Becoming Men of Some Consequence – Book Review
The rebels fight, sniffed one British officer, for “the prospect of acquiring property and becoming men of some consequence.” Although the quip was a gross understatement of the Revolution’s causes, Professor John A. Ruddiman sees in it a kernel of truth. Using a comprehensive sociological approach, he traces broad outlines of the men who joined the Continental Army over the war’s eight years. His book is a needed look at the “grassroots” of the American Revolution, a view of the rebellion through the eyes of men who can claim to be founding fathers just as much as Washington and Jefferson.
When fighting began in 1775 the colonies were swept up in rage militaire. The first army surrounding Boston was a cross-section of New England society, the “yeoman farmers” and fatherly minutemen who are still celebrated to this day. Yet as the war wore on year after year, the men with families and farms were less inclined to serve, and so the soldiers became younger and poorer.
In the 1770s, young men who were in their late teens and early twenties found themselves in an odd circumstance. To be considered a true man one had to be married and with a household of his own, working either at farming land in or a profession in the growing cities. Yet the growing North American colonies for the most part still followed the laws of primogeniture (where the eldest son inherits everything); disinherited younger sons, and the sons of poor men, were legally constrained from westward expansion by Britain’s Proclamation Line. Military service could provide an expedited track to manhood with monetary gains in the form of pay, promised land bounties, and glories won in battle to impress potential wives.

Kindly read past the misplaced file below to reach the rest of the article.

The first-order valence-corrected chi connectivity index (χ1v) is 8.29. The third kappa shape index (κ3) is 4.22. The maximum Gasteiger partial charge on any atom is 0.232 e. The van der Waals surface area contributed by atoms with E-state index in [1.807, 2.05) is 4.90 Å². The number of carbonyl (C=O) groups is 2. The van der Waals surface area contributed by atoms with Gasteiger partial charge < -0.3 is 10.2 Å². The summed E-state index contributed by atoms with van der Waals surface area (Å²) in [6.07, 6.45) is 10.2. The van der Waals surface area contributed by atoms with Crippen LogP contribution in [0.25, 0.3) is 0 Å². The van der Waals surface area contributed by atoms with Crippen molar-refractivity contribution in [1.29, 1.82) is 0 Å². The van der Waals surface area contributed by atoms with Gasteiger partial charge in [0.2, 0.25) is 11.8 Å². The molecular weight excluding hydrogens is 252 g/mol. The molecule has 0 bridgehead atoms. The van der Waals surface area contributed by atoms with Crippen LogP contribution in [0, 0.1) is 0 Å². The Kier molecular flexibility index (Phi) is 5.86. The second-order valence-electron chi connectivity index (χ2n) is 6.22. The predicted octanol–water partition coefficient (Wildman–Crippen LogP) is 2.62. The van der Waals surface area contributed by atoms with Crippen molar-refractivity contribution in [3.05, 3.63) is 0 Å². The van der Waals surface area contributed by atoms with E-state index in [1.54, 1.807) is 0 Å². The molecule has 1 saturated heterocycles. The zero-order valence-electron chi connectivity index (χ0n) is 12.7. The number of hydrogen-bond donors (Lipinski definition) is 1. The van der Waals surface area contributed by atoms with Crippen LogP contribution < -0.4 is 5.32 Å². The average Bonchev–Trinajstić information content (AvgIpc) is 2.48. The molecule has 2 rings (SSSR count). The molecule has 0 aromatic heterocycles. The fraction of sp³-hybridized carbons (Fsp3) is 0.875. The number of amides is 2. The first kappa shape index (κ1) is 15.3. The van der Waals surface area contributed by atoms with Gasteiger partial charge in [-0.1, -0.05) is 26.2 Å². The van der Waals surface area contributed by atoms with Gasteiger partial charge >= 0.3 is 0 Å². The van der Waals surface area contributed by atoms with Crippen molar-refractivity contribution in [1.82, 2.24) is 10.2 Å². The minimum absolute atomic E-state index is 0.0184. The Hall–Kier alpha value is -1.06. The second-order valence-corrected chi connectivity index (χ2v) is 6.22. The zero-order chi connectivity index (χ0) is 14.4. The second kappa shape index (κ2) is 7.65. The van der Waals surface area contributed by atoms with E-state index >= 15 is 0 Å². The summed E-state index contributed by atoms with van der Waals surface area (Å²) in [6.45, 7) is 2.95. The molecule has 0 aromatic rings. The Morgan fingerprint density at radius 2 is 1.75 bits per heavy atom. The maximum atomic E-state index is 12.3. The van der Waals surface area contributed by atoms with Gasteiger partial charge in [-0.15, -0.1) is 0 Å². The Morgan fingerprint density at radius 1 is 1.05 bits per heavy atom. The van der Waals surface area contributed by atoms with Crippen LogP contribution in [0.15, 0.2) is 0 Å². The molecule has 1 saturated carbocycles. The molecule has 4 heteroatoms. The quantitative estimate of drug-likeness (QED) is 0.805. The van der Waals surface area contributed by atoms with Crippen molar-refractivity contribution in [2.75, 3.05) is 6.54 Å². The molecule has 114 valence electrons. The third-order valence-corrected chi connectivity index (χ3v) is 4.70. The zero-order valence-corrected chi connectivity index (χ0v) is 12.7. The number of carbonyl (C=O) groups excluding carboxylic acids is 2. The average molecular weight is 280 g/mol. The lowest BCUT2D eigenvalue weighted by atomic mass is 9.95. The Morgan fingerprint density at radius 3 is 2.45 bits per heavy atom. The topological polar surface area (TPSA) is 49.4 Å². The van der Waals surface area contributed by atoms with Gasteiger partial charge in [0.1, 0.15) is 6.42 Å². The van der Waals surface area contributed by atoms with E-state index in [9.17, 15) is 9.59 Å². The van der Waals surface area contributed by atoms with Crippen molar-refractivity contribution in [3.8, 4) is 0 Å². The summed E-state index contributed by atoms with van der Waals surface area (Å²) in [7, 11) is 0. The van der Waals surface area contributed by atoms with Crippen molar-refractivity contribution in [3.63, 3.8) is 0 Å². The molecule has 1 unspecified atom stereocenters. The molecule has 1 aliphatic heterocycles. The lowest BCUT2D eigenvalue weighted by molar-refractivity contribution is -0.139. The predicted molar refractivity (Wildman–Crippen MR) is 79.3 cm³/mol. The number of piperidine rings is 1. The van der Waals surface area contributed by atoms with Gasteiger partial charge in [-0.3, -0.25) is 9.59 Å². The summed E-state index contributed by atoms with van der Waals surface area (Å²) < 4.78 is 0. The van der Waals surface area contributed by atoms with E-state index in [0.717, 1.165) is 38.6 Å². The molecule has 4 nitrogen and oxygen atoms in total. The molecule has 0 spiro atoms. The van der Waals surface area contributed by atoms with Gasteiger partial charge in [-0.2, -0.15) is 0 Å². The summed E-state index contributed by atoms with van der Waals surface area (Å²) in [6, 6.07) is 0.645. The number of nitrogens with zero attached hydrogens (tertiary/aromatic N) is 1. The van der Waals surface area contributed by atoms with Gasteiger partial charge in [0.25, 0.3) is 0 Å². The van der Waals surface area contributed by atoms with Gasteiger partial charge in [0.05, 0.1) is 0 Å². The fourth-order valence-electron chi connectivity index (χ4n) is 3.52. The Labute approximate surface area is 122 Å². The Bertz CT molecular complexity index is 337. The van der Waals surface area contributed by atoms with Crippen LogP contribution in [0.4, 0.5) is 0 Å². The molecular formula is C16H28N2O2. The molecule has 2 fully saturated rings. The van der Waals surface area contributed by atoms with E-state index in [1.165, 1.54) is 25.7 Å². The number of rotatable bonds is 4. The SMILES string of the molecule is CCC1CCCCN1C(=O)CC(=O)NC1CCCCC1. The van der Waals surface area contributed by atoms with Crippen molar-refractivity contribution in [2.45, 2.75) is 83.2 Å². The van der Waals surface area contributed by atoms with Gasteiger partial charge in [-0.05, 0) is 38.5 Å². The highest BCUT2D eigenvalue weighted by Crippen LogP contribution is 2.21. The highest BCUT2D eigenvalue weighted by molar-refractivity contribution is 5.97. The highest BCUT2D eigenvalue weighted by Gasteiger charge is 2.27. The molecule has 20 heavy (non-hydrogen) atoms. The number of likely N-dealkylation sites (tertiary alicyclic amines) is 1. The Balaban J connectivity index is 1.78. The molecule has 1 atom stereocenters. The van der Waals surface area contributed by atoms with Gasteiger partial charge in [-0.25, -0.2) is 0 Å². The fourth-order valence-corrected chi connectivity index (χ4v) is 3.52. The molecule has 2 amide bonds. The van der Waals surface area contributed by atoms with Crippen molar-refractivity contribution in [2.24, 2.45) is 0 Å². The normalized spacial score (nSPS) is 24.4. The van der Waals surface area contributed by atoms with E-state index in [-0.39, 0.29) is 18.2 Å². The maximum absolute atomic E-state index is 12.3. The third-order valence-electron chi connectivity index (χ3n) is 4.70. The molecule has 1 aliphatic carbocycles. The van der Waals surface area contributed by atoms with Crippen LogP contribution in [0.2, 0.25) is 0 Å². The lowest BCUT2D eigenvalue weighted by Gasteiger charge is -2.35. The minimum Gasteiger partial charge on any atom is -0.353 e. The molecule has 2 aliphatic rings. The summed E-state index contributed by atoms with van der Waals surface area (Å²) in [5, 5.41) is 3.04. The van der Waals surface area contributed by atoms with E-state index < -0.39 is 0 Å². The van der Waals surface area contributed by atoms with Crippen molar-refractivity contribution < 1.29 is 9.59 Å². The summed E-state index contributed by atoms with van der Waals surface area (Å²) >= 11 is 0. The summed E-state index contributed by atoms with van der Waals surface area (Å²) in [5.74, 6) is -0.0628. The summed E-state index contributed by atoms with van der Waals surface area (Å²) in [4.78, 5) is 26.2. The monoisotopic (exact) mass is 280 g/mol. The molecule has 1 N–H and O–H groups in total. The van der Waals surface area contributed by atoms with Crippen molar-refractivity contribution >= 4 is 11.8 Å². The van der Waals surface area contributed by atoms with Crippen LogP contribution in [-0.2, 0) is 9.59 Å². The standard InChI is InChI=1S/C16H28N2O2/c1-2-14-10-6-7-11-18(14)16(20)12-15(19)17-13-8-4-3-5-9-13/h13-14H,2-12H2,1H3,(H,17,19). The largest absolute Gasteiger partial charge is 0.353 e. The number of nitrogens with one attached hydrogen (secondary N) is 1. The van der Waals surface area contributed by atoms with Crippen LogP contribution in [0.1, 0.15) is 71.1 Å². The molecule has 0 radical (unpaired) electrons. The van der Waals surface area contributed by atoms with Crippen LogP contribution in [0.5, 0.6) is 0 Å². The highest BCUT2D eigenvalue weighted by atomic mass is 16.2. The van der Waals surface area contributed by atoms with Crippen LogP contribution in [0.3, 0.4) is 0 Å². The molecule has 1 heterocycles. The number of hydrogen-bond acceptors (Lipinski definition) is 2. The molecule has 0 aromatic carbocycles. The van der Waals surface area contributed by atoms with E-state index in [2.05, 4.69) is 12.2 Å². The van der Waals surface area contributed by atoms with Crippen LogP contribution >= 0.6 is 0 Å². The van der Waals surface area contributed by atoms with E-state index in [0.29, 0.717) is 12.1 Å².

Becoming Men Of Some Consequence is broken up into five chapters; why men decided to join the army, military life, interaction with civilians, the decision to leave the army, and post-war life. Although the focus is on the Continental Army, the book also provides insight into the societal backgrounds of militia troops and Tories.
In laying out his work the way he does, Ruddiman guides us step-by-step through a soldier’s life. The author is careful throughout to differentiate between the several stages of the war. For example, late in the war everyone knew of the hardships and the lack of pay soldiers suffered; thus the men who joined at this point were almost desperate to improve their lives.
With patriotic hindsight it is easy to ignore the tensions that existed between soldiers and civilians. In the Colonies there was political distaste for standing armies, and there was a commensurate social distrust of men who would join them. The attitude “better a dog than a soldier” was prevalent on both sides of the Atlantic. Mister Ruddiman’s chapter on the relationships between citizens and the men ostensibly fighting for them is an eye-opening high point of the book.
Equally well-handled is his treatment of desertion. Far from the cowardly shirkers usually presented in accounts, the author provides a greater context within which we can at least understand (if not forgive) their actions. Late in the war, as mutinies spread, it is easier with this book to view the mutineers’ actions as the honest anger of men who felt cheated, rather than the selfishness of armed brats as it is sometimes played out in contemporary and modern histories.
Although in some places a dry, scholarly read—if I never hear the phrase “life course” again I’ll be a happy man—Becoming Men Of Some Consequence is overall a readable and engaging book. Everyone interested in this period would do well to buy this volume for the perspective it provides. It certainly adds to my understanding of the period, and to my appreciation of the sacrifices of the soldiers in the war.
Sean Michael Stevenson is a Pittsburgh native whose interest in Colonial History was formed by the Bicentennial. He is working at a small bookstore while waiting to celebrate the Tricentennial later this century.